HM Revenue and Customs has confirmed that taxpayer data was held on a laptop computer that was stolen from an employee’s car.

The taxpayer information was supplied by financial institutions for a routine audit by HMRC. But HMRC would not confirm how many people’s data was on the laptop computer, which is understood to have been stolen last month.

“We very much regret the loss of some customer data provided to us by a number of financial institutions. The incident has been reported to the police and we are carrying out an urgent internal inquiry,” an HMRC spokesperson said.

He added: “HMRC places the utmost importance on the security of confidential material and we have in place very clear processes governing the handling of such material. We have notified the relevant authorities and are writing to the financial institutions whose customers are affected.”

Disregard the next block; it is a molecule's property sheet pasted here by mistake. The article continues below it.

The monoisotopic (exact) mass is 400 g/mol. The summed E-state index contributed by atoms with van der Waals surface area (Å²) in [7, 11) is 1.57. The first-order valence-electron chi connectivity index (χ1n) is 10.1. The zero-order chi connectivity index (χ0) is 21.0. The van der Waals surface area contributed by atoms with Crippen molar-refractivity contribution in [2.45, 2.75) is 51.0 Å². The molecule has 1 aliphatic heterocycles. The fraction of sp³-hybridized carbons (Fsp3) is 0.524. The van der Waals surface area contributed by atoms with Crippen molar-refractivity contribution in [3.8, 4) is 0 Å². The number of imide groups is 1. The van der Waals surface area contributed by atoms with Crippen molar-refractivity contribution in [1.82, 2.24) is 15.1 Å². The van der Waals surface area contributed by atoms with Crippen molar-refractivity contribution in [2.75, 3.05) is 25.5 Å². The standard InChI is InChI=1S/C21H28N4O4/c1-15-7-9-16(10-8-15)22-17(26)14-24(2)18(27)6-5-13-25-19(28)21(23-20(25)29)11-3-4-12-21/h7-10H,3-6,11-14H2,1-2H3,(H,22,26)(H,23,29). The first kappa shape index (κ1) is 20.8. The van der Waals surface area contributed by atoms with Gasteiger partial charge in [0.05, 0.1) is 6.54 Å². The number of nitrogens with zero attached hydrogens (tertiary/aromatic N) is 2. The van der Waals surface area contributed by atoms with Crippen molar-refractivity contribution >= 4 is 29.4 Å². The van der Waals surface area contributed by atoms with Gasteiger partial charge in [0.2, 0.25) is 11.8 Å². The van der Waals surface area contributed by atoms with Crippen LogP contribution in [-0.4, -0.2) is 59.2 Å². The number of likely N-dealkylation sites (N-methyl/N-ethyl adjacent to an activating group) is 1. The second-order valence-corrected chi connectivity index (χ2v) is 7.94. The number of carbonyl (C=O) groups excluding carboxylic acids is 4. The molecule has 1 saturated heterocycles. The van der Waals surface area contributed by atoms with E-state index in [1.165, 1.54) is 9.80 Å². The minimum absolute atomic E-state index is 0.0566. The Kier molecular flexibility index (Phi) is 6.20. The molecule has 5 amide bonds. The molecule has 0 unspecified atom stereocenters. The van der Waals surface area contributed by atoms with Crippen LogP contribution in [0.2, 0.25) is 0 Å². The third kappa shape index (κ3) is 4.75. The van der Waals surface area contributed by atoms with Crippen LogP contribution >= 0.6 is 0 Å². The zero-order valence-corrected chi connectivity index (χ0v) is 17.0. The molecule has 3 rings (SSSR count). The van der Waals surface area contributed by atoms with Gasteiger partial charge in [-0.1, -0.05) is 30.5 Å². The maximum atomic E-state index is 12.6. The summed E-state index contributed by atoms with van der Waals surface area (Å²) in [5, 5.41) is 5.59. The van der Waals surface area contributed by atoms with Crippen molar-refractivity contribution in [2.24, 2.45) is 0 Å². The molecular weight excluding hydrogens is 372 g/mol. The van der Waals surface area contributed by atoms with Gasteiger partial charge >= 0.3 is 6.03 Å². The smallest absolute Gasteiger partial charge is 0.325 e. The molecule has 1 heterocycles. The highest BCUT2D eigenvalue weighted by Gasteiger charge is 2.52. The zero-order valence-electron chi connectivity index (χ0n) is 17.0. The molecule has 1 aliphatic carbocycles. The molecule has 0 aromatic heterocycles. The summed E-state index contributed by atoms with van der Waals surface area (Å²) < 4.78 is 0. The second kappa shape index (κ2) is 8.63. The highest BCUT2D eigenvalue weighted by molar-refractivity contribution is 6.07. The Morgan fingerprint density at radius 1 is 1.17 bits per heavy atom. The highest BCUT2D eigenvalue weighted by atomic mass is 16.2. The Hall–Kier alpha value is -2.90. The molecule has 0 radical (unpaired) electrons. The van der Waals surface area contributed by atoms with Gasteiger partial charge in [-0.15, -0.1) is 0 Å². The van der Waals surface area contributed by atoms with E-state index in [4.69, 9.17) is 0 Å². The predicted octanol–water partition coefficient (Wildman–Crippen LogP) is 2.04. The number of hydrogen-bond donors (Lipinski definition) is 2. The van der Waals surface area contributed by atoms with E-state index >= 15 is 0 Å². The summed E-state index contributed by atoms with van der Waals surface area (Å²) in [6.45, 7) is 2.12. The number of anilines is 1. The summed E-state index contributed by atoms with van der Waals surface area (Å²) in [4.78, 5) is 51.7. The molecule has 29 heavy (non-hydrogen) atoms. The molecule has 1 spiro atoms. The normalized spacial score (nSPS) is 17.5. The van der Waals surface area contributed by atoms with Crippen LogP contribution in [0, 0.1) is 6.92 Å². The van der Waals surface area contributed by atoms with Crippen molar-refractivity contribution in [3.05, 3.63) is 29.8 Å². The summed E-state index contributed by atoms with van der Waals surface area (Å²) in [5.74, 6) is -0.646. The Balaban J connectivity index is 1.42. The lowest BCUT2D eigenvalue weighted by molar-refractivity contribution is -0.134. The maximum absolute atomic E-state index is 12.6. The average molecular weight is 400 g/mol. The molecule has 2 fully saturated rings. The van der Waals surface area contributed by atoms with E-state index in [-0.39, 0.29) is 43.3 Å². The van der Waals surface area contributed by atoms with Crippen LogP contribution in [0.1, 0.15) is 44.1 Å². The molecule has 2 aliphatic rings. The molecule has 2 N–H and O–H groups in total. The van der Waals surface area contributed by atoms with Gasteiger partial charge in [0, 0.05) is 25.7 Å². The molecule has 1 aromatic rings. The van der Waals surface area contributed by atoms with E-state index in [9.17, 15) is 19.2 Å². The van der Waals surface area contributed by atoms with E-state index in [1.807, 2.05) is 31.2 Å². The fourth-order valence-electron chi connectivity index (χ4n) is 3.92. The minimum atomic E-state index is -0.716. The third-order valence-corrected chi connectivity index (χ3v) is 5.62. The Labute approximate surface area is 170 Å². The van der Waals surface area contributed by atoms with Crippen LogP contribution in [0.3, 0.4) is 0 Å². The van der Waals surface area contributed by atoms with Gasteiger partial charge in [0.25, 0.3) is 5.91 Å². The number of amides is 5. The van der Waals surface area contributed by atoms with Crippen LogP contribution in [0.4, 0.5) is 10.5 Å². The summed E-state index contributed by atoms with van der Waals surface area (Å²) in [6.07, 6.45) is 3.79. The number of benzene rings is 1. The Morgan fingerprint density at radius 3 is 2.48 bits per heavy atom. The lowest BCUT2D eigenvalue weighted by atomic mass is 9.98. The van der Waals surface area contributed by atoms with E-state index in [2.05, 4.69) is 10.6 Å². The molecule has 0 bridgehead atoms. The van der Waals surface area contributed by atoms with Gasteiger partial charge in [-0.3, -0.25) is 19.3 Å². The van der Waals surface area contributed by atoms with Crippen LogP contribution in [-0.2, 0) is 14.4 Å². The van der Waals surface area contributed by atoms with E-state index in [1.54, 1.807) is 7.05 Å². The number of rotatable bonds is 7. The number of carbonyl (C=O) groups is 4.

The data was protected by “a complex password and powerful encryption software", the spokesperson said.

Lost and stolen laptops have been at the centre of a number of recent data security breaches affecting both public sector bodies such as NHS hospitals and private sector businesses including Marks and Spencer and Nationwide.

Earlier this month, a contractor working for the Gap clothing chain was blamed for the loss of data on 800,000 job applicants after the theft of two laptop machines.

Philip Wicks of business and technology consultancy Morse said: “It looks like the HMRC have put in place numerous types of protection that has ensured the data on this laptop can’t be used by fraudsters. However, this incident once again highlights the need for organisations to think long and hard about the data they allow employees to take off-site on laptops and mobile devices. Organisations should have policies and procedures that dictate what information can and can’t be taken off the premises.”